Speedmaster novices are often confused by the concept of the stepped dial. It sounds so simple that we ought to get it right away, but like so many things, sometimes we need some basic facts and reference points. The step is pressed into the dial, and runs around the dial just above the painted minute markers and about a quarter of the way up the hour plots.
Early dials, (2915 and early 2998’s) had domed dials, and then the 2998s started to appear with steps. From then on, all the way to the 145.022-74 the dials had steps, and then during the -74 production the step disappeared.
So here is a 145.022-69 dial with the signature step
Here is another dial, from a later 145.022 without the step. There is still a change in plane, but no step. This can be confusing when using poor photos to buy a watch, but when outside of the watch there is never a doubt.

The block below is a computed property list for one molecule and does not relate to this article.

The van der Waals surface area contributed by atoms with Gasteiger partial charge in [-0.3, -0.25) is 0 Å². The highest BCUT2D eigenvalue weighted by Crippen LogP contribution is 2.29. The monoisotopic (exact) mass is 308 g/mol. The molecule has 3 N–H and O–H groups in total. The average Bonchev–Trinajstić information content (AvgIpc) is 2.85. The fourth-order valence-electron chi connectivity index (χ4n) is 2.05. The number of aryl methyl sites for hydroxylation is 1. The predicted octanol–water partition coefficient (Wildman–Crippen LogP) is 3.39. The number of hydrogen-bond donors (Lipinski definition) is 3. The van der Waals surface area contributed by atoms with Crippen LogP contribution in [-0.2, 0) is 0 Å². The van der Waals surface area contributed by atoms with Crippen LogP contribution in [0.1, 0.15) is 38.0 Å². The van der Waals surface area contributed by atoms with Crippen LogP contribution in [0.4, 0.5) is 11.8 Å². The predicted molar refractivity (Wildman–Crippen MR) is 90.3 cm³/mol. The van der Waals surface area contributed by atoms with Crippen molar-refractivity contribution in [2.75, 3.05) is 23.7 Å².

This is a later dial, and again it is damaged. The angle of the light highlights the stains.
In fact it looks awful
Look what happens when I drop a crystal over it and alter the lighting slightly – the worse condition the crystal the more it will hide!
This is why it is so important to examine a dial closely if you are spending a lot of money.
When looking at photos of the complete watch, the step may only show itself in parts – like here in this on owner 145.022-69 which is in as purchased condition, with no work done on it all, not even cleaning. If you look at the upper part of the dial, the step is all but invisible, but the lower half of the dial it is obvious.
In 2998’s, the step when present, can be less pronounced, but it is there if you light it correctly.
Finally, here is an early 2998 with the domed, or no-step dial.